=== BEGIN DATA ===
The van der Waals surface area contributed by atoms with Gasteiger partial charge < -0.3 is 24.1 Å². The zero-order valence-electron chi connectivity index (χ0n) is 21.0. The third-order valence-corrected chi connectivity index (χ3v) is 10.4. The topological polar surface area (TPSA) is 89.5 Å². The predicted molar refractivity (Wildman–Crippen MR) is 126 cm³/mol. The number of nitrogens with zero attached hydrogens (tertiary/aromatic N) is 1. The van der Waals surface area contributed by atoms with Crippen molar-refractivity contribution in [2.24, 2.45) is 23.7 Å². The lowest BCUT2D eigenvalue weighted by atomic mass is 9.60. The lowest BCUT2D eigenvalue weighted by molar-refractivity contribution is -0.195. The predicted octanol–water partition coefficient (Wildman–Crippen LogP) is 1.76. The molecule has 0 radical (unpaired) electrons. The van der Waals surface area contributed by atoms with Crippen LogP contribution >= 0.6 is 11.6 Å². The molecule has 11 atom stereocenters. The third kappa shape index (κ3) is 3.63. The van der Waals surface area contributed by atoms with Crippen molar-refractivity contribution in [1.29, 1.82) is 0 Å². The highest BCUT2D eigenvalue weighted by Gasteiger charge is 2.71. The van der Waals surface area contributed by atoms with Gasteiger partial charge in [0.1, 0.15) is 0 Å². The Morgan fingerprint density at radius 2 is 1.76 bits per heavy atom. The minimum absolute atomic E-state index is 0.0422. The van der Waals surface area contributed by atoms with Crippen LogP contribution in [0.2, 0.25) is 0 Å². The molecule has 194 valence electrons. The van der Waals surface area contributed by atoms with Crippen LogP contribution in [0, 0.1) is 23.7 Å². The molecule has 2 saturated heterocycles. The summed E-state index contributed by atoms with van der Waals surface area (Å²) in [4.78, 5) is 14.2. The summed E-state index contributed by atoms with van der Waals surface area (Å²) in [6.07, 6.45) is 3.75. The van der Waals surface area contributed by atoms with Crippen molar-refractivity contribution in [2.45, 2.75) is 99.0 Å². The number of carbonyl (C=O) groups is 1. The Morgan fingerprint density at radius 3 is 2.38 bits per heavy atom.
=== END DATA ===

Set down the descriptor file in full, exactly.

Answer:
The van der Waals surface area contributed by atoms with Gasteiger partial charge < -0.3 is 24.1 Å². The zero-order valence-electron chi connectivity index (χ0n) is 21.0. The third-order valence-corrected chi connectivity index (χ3v) is 10.4. The topological polar surface area (TPSA) is 89.5 Å². The predicted molar refractivity (Wildman–Crippen MR) is 126 cm³/mol. The number of nitrogens with zero attached hydrogens (tertiary/aromatic N) is 1. The van der Waals surface area contributed by atoms with Crippen molar-refractivity contribution in [2.24, 2.45) is 23.7 Å². The lowest BCUT2D eigenvalue weighted by atomic mass is 9.60. The lowest BCUT2D eigenvalue weighted by molar-refractivity contribution is -0.195. The predicted octanol–water partition coefficient (Wildman–Crippen LogP) is 1.76. The molecule has 0 radical (unpaired) electrons. The van der Waals surface area contributed by atoms with Crippen LogP contribution >= 0.6 is 11.6 Å². The molecule has 11 atom stereocenters. The third kappa shape index (κ3) is 3.63. The van der Waals surface area contributed by atoms with Crippen molar-refractivity contribution in [1.29, 1.82) is 0 Å². The highest BCUT2D eigenvalue weighted by Gasteiger charge is 2.71. The van der Waals surface area contributed by atoms with Gasteiger partial charge in [0.1, 0.15) is 0 Å². The Morgan fingerprint density at radius 2 is 1.76 bits per heavy atom. The minimum absolute atomic E-state index is 0.0422. The van der Waals surface area contributed by atoms with Crippen LogP contribution in [0.2, 0.25) is 0 Å². The molecule has 194 valence electrons. The van der Waals surface area contributed by atoms with Crippen LogP contribution in [0, 0.1) is 23.7 Å². The molecule has 2 saturated heterocycles. The summed E-state index contributed by atoms with van der Waals surface area (Å²) in [4.78, 5) is 14.2. The summed E-state index contributed by atoms with van der Waals surface area (Å²) in [6.07, 6.45) is 3.75. The van der Waals surface area contributed by atoms with Crippen molar-refractivity contribution in [2.45, 2.75) is 99.0 Å². The number of carbonyl (C=O) groups is 1. The Morgan fingerprint density at radius 3 is 2.38 bits per heavy atom.